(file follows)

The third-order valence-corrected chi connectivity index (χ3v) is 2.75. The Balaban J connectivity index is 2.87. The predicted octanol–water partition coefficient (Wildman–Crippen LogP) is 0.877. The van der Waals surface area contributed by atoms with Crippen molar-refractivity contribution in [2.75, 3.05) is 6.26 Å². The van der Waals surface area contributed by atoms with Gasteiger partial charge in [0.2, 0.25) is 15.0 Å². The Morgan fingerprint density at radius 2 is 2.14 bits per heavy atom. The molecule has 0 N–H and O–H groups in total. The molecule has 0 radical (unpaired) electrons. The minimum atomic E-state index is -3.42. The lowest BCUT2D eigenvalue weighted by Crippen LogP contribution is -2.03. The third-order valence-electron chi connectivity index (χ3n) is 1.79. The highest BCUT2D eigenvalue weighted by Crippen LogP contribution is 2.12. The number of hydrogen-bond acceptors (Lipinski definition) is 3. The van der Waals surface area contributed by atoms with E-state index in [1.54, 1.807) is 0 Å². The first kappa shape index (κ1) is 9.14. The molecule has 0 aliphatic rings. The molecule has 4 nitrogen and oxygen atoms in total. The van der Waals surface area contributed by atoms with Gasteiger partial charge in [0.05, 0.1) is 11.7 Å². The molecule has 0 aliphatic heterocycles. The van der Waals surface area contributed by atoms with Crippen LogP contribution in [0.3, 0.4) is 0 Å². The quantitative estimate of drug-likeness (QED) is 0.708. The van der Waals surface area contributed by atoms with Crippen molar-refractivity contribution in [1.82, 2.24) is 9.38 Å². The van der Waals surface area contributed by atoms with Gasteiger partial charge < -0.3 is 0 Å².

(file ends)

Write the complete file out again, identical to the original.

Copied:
The third-order valence-corrected chi connectivity index (χ3v) is 2.75. The Balaban J connectivity index is 2.87. The predicted octanol–water partition coefficient (Wildman–Crippen LogP) is 0.877. The van der Waals surface area contributed by atoms with Crippen molar-refractivity contribution in [2.75, 3.05) is 6.26 Å². The van der Waals surface area contributed by atoms with Gasteiger partial charge in [0.2, 0.25) is 15.0 Å². The Morgan fingerprint density at radius 2 is 2.14 bits per heavy atom. The molecule has 0 N–H and O–H groups in total. The molecule has 0 radical (unpaired) electrons. The minimum atomic E-state index is -3.42. The lowest BCUT2D eigenvalue weighted by Crippen LogP contribution is -2.03. The third-order valence-electron chi connectivity index (χ3n) is 1.79. The highest BCUT2D eigenvalue weighted by Crippen LogP contribution is 2.12. The number of hydrogen-bond acceptors (Lipinski definition) is 3. The van der Waals surface area contributed by atoms with E-state index in [1.54, 1.807) is 0 Å². The first kappa shape index (κ1) is 9.14. The molecule has 0 aliphatic rings. The molecule has 4 nitrogen and oxygen atoms in total. The van der Waals surface area contributed by atoms with Gasteiger partial charge in [0.05, 0.1) is 11.7 Å². The molecule has 0 aliphatic heterocycles. The van der Waals surface area contributed by atoms with Crippen LogP contribution in [0.3, 0.4) is 0 Å². The quantitative estimate of drug-likeness (QED) is 0.708. The van der Waals surface area contributed by atoms with Crippen molar-refractivity contribution in [1.82, 2.24) is 9.38 Å². The van der Waals surface area contributed by atoms with Gasteiger partial charge < -0.3 is 0 Å².